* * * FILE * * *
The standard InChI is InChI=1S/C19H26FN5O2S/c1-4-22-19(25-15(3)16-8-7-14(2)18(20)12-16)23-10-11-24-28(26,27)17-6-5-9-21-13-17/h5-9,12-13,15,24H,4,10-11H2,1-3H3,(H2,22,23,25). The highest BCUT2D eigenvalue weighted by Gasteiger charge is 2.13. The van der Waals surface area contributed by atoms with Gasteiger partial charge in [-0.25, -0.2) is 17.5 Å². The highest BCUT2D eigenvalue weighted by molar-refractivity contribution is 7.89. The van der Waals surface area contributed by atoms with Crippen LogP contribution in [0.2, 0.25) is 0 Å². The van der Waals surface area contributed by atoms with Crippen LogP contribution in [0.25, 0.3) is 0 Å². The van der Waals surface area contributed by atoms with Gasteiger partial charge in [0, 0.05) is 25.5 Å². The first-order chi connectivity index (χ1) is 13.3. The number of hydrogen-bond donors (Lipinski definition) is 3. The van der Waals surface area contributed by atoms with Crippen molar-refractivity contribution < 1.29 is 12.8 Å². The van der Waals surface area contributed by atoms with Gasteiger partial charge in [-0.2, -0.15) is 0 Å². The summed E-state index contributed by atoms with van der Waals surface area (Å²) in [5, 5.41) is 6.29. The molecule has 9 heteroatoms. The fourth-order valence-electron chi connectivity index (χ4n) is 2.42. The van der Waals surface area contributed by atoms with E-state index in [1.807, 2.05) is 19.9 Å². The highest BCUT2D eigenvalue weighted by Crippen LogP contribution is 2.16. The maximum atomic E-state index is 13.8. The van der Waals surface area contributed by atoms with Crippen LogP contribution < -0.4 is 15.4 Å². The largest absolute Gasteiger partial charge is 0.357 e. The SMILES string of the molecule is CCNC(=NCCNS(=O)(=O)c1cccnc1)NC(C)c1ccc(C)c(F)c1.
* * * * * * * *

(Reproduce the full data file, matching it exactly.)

The standard InChI is InChI=1S/C19H26FN5O2S/c1-4-22-19(25-15(3)16-8-7-14(2)18(20)12-16)23-10-11-24-28(26,27)17-6-5-9-21-13-17/h5-9,12-13,15,24H,4,10-11H2,1-3H3,(H2,22,23,25). The highest BCUT2D eigenvalue weighted by Gasteiger charge is 2.13. The van der Waals surface area contributed by atoms with Gasteiger partial charge in [-0.25, -0.2) is 17.5 Å². The highest BCUT2D eigenvalue weighted by molar-refractivity contribution is 7.89. The van der Waals surface area contributed by atoms with Crippen LogP contribution in [0.2, 0.25) is 0 Å². The van der Waals surface area contributed by atoms with Crippen LogP contribution in [0.25, 0.3) is 0 Å². The van der Waals surface area contributed by atoms with Gasteiger partial charge in [0, 0.05) is 25.5 Å². The first-order chi connectivity index (χ1) is 13.3. The number of hydrogen-bond donors (Lipinski definition) is 3. The van der Waals surface area contributed by atoms with Crippen molar-refractivity contribution < 1.29 is 12.8 Å². The van der Waals surface area contributed by atoms with Gasteiger partial charge in [-0.2, -0.15) is 0 Å². The summed E-state index contributed by atoms with van der Waals surface area (Å²) in [5, 5.41) is 6.29. The molecule has 9 heteroatoms. The fourth-order valence-electron chi connectivity index (χ4n) is 2.42. The van der Waals surface area contributed by atoms with E-state index in [1.807, 2.05) is 19.9 Å². The highest BCUT2D eigenvalue weighted by Crippen LogP contribution is 2.16. The maximum atomic E-state index is 13.8. The van der Waals surface area contributed by atoms with Crippen LogP contribution < -0.4 is 15.4 Å². The largest absolute Gasteiger partial charge is 0.357 e. The SMILES string of the molecule is CCNC(=NCCNS(=O)(=O)c1cccnc1)NC(C)c1ccc(C)c(F)c1.